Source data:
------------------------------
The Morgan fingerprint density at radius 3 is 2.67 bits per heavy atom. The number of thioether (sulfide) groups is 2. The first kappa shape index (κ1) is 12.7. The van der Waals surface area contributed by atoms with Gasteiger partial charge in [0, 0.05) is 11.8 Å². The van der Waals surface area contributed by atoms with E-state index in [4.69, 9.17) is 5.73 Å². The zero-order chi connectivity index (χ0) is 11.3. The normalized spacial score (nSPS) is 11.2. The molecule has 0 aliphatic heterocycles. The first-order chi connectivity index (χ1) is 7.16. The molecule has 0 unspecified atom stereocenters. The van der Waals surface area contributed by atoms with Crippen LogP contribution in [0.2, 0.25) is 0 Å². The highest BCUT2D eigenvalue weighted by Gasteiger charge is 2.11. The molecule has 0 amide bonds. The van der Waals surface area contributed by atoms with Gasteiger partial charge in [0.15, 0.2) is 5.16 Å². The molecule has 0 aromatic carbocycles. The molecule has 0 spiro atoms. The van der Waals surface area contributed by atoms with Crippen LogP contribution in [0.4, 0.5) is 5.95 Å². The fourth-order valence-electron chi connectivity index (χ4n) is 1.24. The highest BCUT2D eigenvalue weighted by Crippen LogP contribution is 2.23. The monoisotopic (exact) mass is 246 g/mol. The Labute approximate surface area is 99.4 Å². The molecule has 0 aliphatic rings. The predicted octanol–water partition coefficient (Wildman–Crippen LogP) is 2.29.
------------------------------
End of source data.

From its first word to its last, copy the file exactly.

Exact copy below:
The Morgan fingerprint density at radius 3 is 2.67 bits per heavy atom. The number of thioether (sulfide) groups is 2. The first kappa shape index (κ1) is 12.7. The van der Waals surface area contributed by atoms with Gasteiger partial charge in [0, 0.05) is 11.8 Å². The van der Waals surface area contributed by atoms with E-state index in [4.69, 9.17) is 5.73 Å². The zero-order chi connectivity index (χ0) is 11.3. The normalized spacial score (nSPS) is 11.2. The molecule has 0 aliphatic heterocycles. The first-order chi connectivity index (χ1) is 7.16. The molecule has 0 unspecified atom stereocenters. The van der Waals surface area contributed by atoms with Crippen LogP contribution in [0.2, 0.25) is 0 Å². The highest BCUT2D eigenvalue weighted by Gasteiger charge is 2.11. The molecule has 0 amide bonds. The van der Waals surface area contributed by atoms with Gasteiger partial charge in [0.15, 0.2) is 5.16 Å². The molecule has 0 aromatic carbocycles. The molecule has 0 spiro atoms. The van der Waals surface area contributed by atoms with Crippen LogP contribution in [0.4, 0.5) is 5.95 Å². The fourth-order valence-electron chi connectivity index (χ4n) is 1.24. The highest BCUT2D eigenvalue weighted by Crippen LogP contribution is 2.23. The monoisotopic (exact) mass is 246 g/mol. The Labute approximate surface area is 99.4 Å². The molecule has 0 aliphatic rings. The predicted octanol–water partition coefficient (Wildman–Crippen LogP) is 2.29.